This work is recorded in the Arshile Gorky Foundation Archives under number D1331.
Distinguished by a kaleidoscopic array of forms, Arshile Gorky’s Composition I is one of his finest works on paper, having featured in nearly every major retrospective devoted to his oeuvre. Delicate clouds of color are suspended within biomorphic forms, while gossamer graphite lines move gracefully in and out of the composition with a balletic lyricism so typical of Gorky’s greatest drawings. Areas of hatched black ink are interlocked within this puzzle-like mosaic, demonstrating the artist’s innate sense of pictorial organization. Taking its cues from the natural world, Composition I illustrates the indefinable yet compelling imagery that he developed during the summer of 1943 while living in rural Virginia with his wife and daughter. As Museum of Modern Art curator William C. Seitz described: “After years of poverty, frustration and loneliness in the dust of downtown New York, Gorky experienced the triple awakening of love, the promise of a family, and a return to the bucolic environment he looked back to so nostalgically” (W. Seitz, Arshile Gorky: Paintings, Drawings, Studies, exh. cat., Museum of Modern Art, New York, 1962, p. 28). This watershed moment witnessed a flourishing of breakthrough works— such as the present example—in which Gorky unfurled a new pictorial language of abstracted forms infused with childhood memories of his home in Armenia. Composition I remains one of his most significant drawings from this period, having featured in the premier retrospective of his work at the Museum of Modern Art in 1962, in 1981 at the Solomon R. Guggenheim Museum, and more recently, in his retrospective at the Whitney Museum of American Art.
In Composition I, the private inner world of the artist unfolds in a display of undulating forms that allude to the natural world though ultimately resist identification. Birds, flowers, rocks, and other bucolic shapes derived from the pastoral Virginia landscape overlap and commingle. Colored areas are buttressed by roughly hatched segments of black ink while elsewhere, the forms dissolve and coalesce, resulting in an impenetrable network where color and shadow exist side-by-side. Gorky allows the vivacity of the blank paper to breathe life into the composition, so that the tension between the drawn areas and the natural sheet is finely balanced. This technique relates to the time Gorky spent outdoors, where he routinely sketched for several hours each morning. Art historian Kim Theriault explains: “The interaction of shapes was terribly important to Gorky...Space for Gorky was very active. It came forward or went back. The shape of a space wasn’t just a static shape” (K. Theriault, Rethinking Arshile Gorky, University Park, 2009, p. 36).
Gorky devoted the early morning hours to making sketches en plein air, scrutinizing everything before him with a meticulous zeal particular to his own personality, often going “into the grass” for hours at a time. Immersed within this world of nature, Gorky created what André Breton described as “hybrid” images—abstract shapes derived from natural phenomena but suggestive of universal analogies. In Composition I, the landscape of his beloved rural Virginia had been passed through the filter of Gorky’s unique experience. Forms break free from the slavish activity of mimetic representation and are transported into a wholly new realm. Dreams and the painful memories Gorky’s childhood in Lake Van, Armenia are reborn, in new associations tinged with melancholy and the sweetness of lost youth.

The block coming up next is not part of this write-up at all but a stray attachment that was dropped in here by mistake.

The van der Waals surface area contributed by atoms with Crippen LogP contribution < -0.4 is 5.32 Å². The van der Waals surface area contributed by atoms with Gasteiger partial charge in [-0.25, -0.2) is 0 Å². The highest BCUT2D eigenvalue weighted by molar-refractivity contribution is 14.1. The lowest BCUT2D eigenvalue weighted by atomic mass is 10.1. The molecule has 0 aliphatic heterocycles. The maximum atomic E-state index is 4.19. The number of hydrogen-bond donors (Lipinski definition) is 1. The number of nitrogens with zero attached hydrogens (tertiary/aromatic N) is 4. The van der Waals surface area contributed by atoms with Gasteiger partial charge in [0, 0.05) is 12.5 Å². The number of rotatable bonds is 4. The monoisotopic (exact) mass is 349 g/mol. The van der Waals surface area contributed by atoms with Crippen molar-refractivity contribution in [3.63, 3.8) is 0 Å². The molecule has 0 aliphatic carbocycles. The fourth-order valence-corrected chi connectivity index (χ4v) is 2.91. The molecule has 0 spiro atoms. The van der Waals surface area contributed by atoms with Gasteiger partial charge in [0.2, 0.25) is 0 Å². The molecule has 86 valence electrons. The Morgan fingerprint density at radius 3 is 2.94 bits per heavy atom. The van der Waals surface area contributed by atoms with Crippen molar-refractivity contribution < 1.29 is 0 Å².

Returning to New York later that November, Gorky took a portfolio filled with his drawings to the curator at the Museum of Modern Art, Dorothy Miller, who responded enthusiastically: “He came back with this huge portfolio full of those wonderful crayon-and-pencil drawings. And I was crazy about them. ‘Now you must have one,’ he offered. And I said, ‘Oh no, Gorky. I’m sorry. I buy what I can but never accept a gift from an artist.’ And it was a principle that we had here at the museum, unfortunately. So I said, ‘No, I won’t take one but I’ll take three of them for an exhibition that we are going to send out on the road.’ So that we did” (D. Miller, as quoted in H. Herrera, Arshile Gorky: His Life and Work, New York, 2003, p. 428).
Gorky’s drawings were the product of a felt response, in which the artist adopted the technique of automatic drawing after meeting Surrealist painter Roberto Matta in 1941. Matta suggested the technique of automatism to Gorky, in which seemingly irrational or freely associative thoughts allowed forms to emerge spontaneously without prioritizing one over the next. In Composition I, color and form emerge as autonomous entities. Color, particularly, begins to detach and float away from the forms that it inhabits. Areas of finely-rubbed yellow along the upper passage exist as independent units of atmospheric color, suggestive of sunshine but by no means representational of it. In other areas, patches of pale blue sneak away from the forms that contain them, becoming a mere suggestion. This innovative treatment of color substantially impacted the development of Abstract Expressionism later that decade, with Gorky being credited as a major precursor. Gorky’s biographer, Hayden Herrera, explained: “When he drew, the circuits between his eye, his hand, the shapes and lines appearing on the paper, and the complex interplay between feeling, memory and knowledge, seemed to have functioned perfectly. The connections happened so quickly that Gorky himself was surprised at what emerged…” (H. Herrera, Ibid., p. 422). Gorky produced some of his most groundbreaking works on paper during the summer of 1943, of which Composition I is a seminal example. Demonstrating the newly synthesized pictorial language inspired by the Surrealists, Composition I illustrates Gorky’s profound contributions to the field of postwar art.